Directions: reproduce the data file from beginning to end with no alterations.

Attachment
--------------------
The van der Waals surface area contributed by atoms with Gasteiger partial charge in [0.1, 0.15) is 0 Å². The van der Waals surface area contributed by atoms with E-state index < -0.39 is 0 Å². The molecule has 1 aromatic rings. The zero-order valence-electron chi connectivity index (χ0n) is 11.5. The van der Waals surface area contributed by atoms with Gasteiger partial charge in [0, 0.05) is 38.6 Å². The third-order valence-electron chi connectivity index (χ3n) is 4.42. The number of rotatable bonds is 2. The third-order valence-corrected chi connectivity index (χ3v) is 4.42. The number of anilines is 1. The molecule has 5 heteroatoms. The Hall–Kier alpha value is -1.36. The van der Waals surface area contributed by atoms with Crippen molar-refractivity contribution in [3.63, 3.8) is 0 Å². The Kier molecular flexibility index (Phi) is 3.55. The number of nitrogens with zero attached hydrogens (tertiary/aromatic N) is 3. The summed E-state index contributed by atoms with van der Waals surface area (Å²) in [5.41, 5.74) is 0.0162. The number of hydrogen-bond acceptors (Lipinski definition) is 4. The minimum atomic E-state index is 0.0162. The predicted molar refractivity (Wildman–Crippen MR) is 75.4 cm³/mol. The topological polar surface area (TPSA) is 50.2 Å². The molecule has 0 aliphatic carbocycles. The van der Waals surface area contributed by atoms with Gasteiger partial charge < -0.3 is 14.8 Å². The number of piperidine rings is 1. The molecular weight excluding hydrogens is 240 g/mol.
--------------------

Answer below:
The van der Waals surface area contributed by atoms with Gasteiger partial charge in [0.1, 0.15) is 0 Å². The van der Waals surface area contributed by atoms with E-state index < -0.39 is 0 Å². The molecule has 1 aromatic rings. The zero-order valence-electron chi connectivity index (χ0n) is 11.5. The van der Waals surface area contributed by atoms with Gasteiger partial charge in [0, 0.05) is 38.6 Å². The third-order valence-electron chi connectivity index (χ3n) is 4.42. The number of rotatable bonds is 2. The third-order valence-corrected chi connectivity index (χ3v) is 4.42. The number of anilines is 1. The molecule has 5 heteroatoms. The Hall–Kier alpha value is -1.36. The van der Waals surface area contributed by atoms with Crippen molar-refractivity contribution in [3.63, 3.8) is 0 Å². The Kier molecular flexibility index (Phi) is 3.55. The number of nitrogens with zero attached hydrogens (tertiary/aromatic N) is 3. The summed E-state index contributed by atoms with van der Waals surface area (Å²) in [5.41, 5.74) is 0.0162. The number of hydrogen-bond acceptors (Lipinski definition) is 4. The minimum atomic E-state index is 0.0162. The predicted molar refractivity (Wildman–Crippen MR) is 75.4 cm³/mol. The topological polar surface area (TPSA) is 50.2 Å². The molecule has 0 aliphatic carbocycles. The van der Waals surface area contributed by atoms with Gasteiger partial charge < -0.3 is 14.8 Å². The number of piperidine rings is 1. The molecular weight excluding hydrogens is 240 g/mol.